Thursday, June 24, 2010


How many times have you asked, "Why me, God?"

We look at the world around us and the things go through, or we look at others and the things (good or bad) that they go through and we can't help but wonder where fairness and equality are.

From our point of view, this world makes no sense.

We really need to remember that our point of view is simply that - our point of view.

"Woe to him who strives with him who formed him,
a pot among earthen pots!
Does the clay say to him who forms it, 'What are you making?'
or 'Your work has no handles'?

Location:Columbia Pkwy,Cincinnati,United States


The Israelites are on the border of the promised land and Moses is giving them some final instructions before they are allowed to enter. (Kind of like those last minute warnings parents give before they take their kids inside an amusement park... "If you hit your brother, we're going home. If I hear you whine or complain about one single thing, we'll get right back in this car. Don't even THINK about pulling Mickey's tail this year!". They're instructions were called Deuteronomy.)

Included in these instructions were three special cities. These places were to be marked off and set aside as safe havens for a particular group of people. Can you guess who? Yep, you got it. Killers.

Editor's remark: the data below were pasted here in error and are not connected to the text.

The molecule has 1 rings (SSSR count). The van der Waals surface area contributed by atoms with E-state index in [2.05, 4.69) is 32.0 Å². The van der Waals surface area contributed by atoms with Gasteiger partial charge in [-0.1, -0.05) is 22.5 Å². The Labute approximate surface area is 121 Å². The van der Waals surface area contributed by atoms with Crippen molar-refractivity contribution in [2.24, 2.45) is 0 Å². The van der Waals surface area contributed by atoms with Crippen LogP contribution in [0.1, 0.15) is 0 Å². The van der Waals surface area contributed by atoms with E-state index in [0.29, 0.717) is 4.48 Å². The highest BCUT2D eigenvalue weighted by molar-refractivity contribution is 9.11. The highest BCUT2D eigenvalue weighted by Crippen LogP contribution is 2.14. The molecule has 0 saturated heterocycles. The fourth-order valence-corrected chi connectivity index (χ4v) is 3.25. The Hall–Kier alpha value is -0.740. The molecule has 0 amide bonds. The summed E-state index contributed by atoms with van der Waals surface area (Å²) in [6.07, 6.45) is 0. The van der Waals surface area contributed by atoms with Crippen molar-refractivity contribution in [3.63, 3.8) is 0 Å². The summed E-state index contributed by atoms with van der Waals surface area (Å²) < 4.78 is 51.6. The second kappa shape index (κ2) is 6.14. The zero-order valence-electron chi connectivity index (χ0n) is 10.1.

If you were careless or slipped up in some dangerous activity and killed your next-door neighbor, you could pack your bags and head out to one of these three cities where you would be safe from vengeful friends and relatives.

It is a crazy kind of justice. One where God protects those who don't know any better. How crazy is that? It makes no sense. What about the victims? Where's their justice? Where's their peace?

There are a couple of things God is showing us here. He loves us even when we make mistakes. And in extension of this, should love others even when they are off course. Who are we to judge someone's sins? How can they know they're sinning if they don't understand the same moral code?